Pilgrimage: Seeking Shiva’s Blessings
A journey to Srisailam, the abode of the second Jyotirlinga in the dense Nallamala Forest of southeastern India.
Mythology says that Shiva—the fascinating, wild, and mysterious yogi—exudes radiance and cosmic power in 12 prominent temples. Worshipped in the linga form (an oblong shape), Shiva resides here as the Jyotirlinga—the effulgent linga. According to the lore, these idols are self-manifested ones (swayambhu vigraha).
As belief goes, the energy of Shiva’s cosmic power embedded in these temples can be felt by those who approach him with faith. Unaware of this, I get a whiff of an unknown magnetism in the temple of Somnath, in Gujarat. The brief visit leaves me wondering, and it is only later that I learn the significance of the temple and the above details. From then, I secretly nursed a desire to visit all the 12 shrines.
Spread across the length and breadth of India, from the Himalayas to Rameswaram, the first Jyotirlinga dwells in the seaside temple of Somnath.
The opportunity to visit the second shrine—in Srisailam—arose soon. Situated in the dense Nallamala forests of Andhra Pradesh, on top of a hill called Sirigiri, resides this powerful icon. The temple has historical, mythological, and spiritual importance, and here Shiva is worshipped as Mallikarjuna along with his consort Bramarambika.
Taking advantage of a long weekend and excellent road conditions, we opted to drive the 530 km (330 miles) distance from Bengaluru. It was just after the monsoons; the vista presented panoramic views of lush fields, ponds, and greenery. Choosing to stop overnight before we hit the arduous hilly forest stretch, we reached the modest town of Nandyal by noon.
(Left) The gigantic bull at Mahanandi.
Wonders of Mahanandi
Shiva’s abode is incomplete without the stoic presence of his faithful bull, Nandi. Scattered in a radius of 20 km around Nandyal town are nine shrines dedicated to Nandi. The shivalingas here date back to 1500 years. The evening saw us exploring these Nandi temples, of which Mahanandi is the largest.
(Left) The pushkarni in the Mahanandi temple.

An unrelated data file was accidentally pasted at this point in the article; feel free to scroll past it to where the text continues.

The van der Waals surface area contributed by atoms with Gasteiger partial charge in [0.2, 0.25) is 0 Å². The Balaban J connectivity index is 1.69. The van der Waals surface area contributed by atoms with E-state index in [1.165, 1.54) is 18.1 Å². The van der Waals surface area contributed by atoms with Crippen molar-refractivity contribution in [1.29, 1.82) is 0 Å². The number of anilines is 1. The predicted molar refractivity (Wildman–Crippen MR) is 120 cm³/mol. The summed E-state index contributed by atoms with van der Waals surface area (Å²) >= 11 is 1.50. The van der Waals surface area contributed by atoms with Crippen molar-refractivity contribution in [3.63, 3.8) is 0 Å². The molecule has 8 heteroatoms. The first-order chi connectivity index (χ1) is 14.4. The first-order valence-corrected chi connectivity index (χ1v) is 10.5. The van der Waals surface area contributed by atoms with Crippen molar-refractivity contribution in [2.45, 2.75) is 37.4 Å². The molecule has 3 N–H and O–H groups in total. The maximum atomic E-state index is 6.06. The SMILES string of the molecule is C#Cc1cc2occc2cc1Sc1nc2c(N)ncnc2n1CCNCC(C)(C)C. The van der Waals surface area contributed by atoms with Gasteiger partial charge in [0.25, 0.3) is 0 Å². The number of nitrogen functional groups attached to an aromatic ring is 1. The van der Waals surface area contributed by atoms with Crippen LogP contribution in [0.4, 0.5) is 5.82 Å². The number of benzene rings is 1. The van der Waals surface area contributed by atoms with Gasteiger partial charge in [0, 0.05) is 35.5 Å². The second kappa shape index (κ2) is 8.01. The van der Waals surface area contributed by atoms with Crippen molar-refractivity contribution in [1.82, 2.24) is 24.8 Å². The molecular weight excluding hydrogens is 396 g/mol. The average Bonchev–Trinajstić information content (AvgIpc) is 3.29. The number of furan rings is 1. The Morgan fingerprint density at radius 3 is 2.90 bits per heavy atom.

The towering gopuram (gatehouse tower), with its architecture belonging to the Chalukya era, cast a welcoming sight amidst the verdant forest backdrop. The temple structure has a unique style: the pools called pushkarni (stepped tanks) within the temple complex are enclosed by an outdoor hall or a mandapa.
A 60-square-foot central pool situated in the inner chamber of the temple is fed by a natural spring that originates from under the altar. There are further astonishing facts to gather: the water with healing properties supplies a continuous flow irrespective of the season. Also, it is tepid throughout, despite changing climatic conditions. The priest points to the source and sprinkles some of the pristine liquid on us.
The inlet-outlet design of the pushkarni is such that a constant level of five feet is maintained in the pool, enabling devotees to take a dip in these holy waters. This unique architectural expertise belonged to the skilled artisan community called Vishwakarma who received royal patronage during the Chalukya rule.
Entrance to the Tiger Reserve. (Photo: Susheela Srinivas)
The following morning, heading towards our destination, we drive through the forest of Nallamala. It has a rich biodiversity of timber, medicinal plants, a large tiger reserve, and is home to leopards, sloth bears, and various birds as well. The mighty river Krishna cuts through the forest. While most of the animals remain elusive, some monkeys and a lone peacock greet us on the way.